In what is emerging as a grassroots protest, groups of girls all over the country have been rising up against what they perceive as discriminatory dress codes that forbid them to wear shorts to school, while the boys are permitted to do so.
Not only are protests taking place without anyone seemingly coordinating them, but they are exposing the clear generation gap in the educational system, between teachers and principals who tell the girls that the ban on shorts protects them, and girls who believe that this is a “blame the victim” approach. These girls, some as young as 14, are refusing to accept the notion that rape and sexual harassment are linked to what a woman wears.
Many schools are having trouble dealing with the girls’ actions and are trying to forcibly stop them from wearing shorts. Girls have reported being blocked from taking important exams, having cell phones confiscated, and having their parents called in for their disciplinary infractions.
R., 14, explains why she objects to these policies. “There’s a situation here in which they are blaming the victim; they tell the girls not to come with shorts because the boys look. We are the victim and they’re blaming us. We aren’t a Haredi school, we are a totally secular and liberal school, and they apparently think that girls can’t wear shorts to school so that there shouldn’t be instances of sexual harassment.
“I really don’t think that this is the way to prevent sexual harassment; I don’t think that it matters if another 10 centimeters of my leg is exposed,” R. continues. “Girls are not sex objects and they cannot be related to as such. We are human beings and we’re freaking hot in the summer. They educate girls to be ashamed of their bodies and to think that shorts are an invitation to rape. Girls don’t have to feel bad about themselves because the administration is afraid of sexual harassment.”
Girls at the Kalay High School in Givatayim were forced to be late to an important exam because the school refused to let them into class wearing shorts. The students began protesting and got the support of the boys as well. Now they are negotiating the school dress code with school officials.
On the Facebook page “We’ve stopped being silent – fighting for freedom and equality,” there are numerous stories of discrimination and how teachers are coping with the protests. One post that elicited angry responses last weekend was from a student who had been suspended for coming to school in shorts.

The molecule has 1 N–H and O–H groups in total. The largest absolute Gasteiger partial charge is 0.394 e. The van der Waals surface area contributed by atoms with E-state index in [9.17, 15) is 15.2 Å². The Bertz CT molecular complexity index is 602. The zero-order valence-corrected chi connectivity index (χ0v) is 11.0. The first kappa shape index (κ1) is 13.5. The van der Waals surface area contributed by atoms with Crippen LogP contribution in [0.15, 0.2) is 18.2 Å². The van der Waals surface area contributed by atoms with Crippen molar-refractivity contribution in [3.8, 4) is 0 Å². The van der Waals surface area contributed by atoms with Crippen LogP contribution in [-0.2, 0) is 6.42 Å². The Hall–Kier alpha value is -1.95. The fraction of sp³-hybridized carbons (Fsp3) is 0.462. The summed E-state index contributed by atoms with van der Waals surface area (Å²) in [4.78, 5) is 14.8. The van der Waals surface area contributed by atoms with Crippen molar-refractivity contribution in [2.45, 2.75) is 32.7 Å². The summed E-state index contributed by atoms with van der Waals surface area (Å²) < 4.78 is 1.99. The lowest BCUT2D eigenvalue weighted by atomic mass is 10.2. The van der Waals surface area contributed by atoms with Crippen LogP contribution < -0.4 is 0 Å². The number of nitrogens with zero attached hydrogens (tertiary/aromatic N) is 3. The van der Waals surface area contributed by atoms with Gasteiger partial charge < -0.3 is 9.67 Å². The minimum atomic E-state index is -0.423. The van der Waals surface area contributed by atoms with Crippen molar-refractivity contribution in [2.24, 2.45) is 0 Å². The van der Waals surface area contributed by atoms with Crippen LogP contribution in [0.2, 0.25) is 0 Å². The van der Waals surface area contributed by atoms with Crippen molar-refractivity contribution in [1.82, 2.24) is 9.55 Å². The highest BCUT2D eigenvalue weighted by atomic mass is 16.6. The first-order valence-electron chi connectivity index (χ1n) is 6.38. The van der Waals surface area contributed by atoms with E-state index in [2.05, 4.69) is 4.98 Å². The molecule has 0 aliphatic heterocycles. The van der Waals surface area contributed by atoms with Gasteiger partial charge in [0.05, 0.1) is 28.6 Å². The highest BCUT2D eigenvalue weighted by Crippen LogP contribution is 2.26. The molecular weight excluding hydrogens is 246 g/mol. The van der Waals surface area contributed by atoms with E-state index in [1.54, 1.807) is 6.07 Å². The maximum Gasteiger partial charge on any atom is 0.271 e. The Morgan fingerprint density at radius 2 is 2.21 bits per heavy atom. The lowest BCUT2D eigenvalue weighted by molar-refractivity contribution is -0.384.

“I’m suspended tomorrow … for the first time in my life,” she wrote. “Why? Because I came to school in shorts, and didn’t listen to the principal when she told me to leave the class. I said that if I leave, then the boys in shorts should also leave. She repeated her order and told me to leave and stop arguing, and when I said this was discrimination, she said in a dismissive and cynical manner, ‘Fine, so I’m discriminating. Now leave this classroom.’ I didn’t leave.”
Another strategy has been the use of the hashtag, #It’s my right when I’m hot. Zohara, the high school student from Tel Aviv who initiated it, said she was shocked to hear of girls who had been suspended from school for wearing shorts. “I started to read about other cases, about girls removed from class, who weren’t allowed to take tests, who were humiliated and strongly criticized. We cannot accept this. It’s our right to wear shorts and tank tops. Not just because it’s hot here, it’s our right to go around like that whenever we want.”
Meretz chairman Zehava Galon wrote to Education Minister Naftali Bennett and called on him to stop the discriminatory dress codes in schools. “It’s clear that schools are allowed to set a dress code for their students as the administration wishes, but it’s inconceivable that the dress code should discriminate between the two sexes and impose restrictions on the girls that don’t apply to the boys.”
No less serious. Galon said, were the responses students got when they confronted teachers and principals about the discrimination. “The responses included statements to the effect that the girls’ short clothes distracts the boys and ‘tempts them’ and that they must take into account that they constitute sex objects to them.”
The Education Ministry responded, “The ministry instructs students and educators to come to school properly attired. It should be noted that in every school’s regulations, which are set in consultation with the pupils and parents, there is a reference to the mode of dress which is determined according to the school community.”